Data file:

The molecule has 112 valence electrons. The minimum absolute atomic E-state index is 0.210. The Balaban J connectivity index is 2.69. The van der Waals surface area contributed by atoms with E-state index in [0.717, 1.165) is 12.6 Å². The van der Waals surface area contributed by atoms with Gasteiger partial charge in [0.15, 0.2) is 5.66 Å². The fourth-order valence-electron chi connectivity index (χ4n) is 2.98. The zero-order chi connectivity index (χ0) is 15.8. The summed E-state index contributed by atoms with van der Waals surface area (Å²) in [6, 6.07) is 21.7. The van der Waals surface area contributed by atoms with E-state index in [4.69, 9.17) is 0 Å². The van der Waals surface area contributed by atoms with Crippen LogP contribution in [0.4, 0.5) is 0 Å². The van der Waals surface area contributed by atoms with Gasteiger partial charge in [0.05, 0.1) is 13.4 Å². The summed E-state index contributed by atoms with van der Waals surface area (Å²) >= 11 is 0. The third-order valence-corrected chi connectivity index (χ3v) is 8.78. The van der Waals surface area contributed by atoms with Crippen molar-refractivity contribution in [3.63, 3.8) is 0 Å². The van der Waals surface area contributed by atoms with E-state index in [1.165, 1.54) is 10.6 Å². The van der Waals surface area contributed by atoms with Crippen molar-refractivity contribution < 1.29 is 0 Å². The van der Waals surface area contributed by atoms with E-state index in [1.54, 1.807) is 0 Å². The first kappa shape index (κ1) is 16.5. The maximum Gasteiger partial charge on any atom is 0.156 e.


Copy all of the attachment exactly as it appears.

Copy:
The molecule has 112 valence electrons. The minimum absolute atomic E-state index is 0.210. The Balaban J connectivity index is 2.69. The van der Waals surface area contributed by atoms with E-state index in [0.717, 1.165) is 12.6 Å². The van der Waals surface area contributed by atoms with Gasteiger partial charge in [0.15, 0.2) is 5.66 Å². The fourth-order valence-electron chi connectivity index (χ4n) is 2.98. The zero-order chi connectivity index (χ0) is 15.8. The summed E-state index contributed by atoms with van der Waals surface area (Å²) in [6, 6.07) is 21.7. The van der Waals surface area contributed by atoms with E-state index in [4.69, 9.17) is 0 Å². The van der Waals surface area contributed by atoms with Crippen LogP contribution in [0.4, 0.5) is 0 Å². The van der Waals surface area contributed by atoms with Gasteiger partial charge in [0.05, 0.1) is 13.4 Å². The summed E-state index contributed by atoms with van der Waals surface area (Å²) >= 11 is 0. The third-order valence-corrected chi connectivity index (χ3v) is 8.78. The van der Waals surface area contributed by atoms with Crippen molar-refractivity contribution in [3.63, 3.8) is 0 Å². The van der Waals surface area contributed by atoms with E-state index in [1.165, 1.54) is 10.6 Å². The van der Waals surface area contributed by atoms with Crippen molar-refractivity contribution < 1.29 is 0 Å². The van der Waals surface area contributed by atoms with E-state index in [1.54, 1.807) is 0 Å². The first kappa shape index (κ1) is 16.5. The maximum Gasteiger partial charge on any atom is 0.156 e.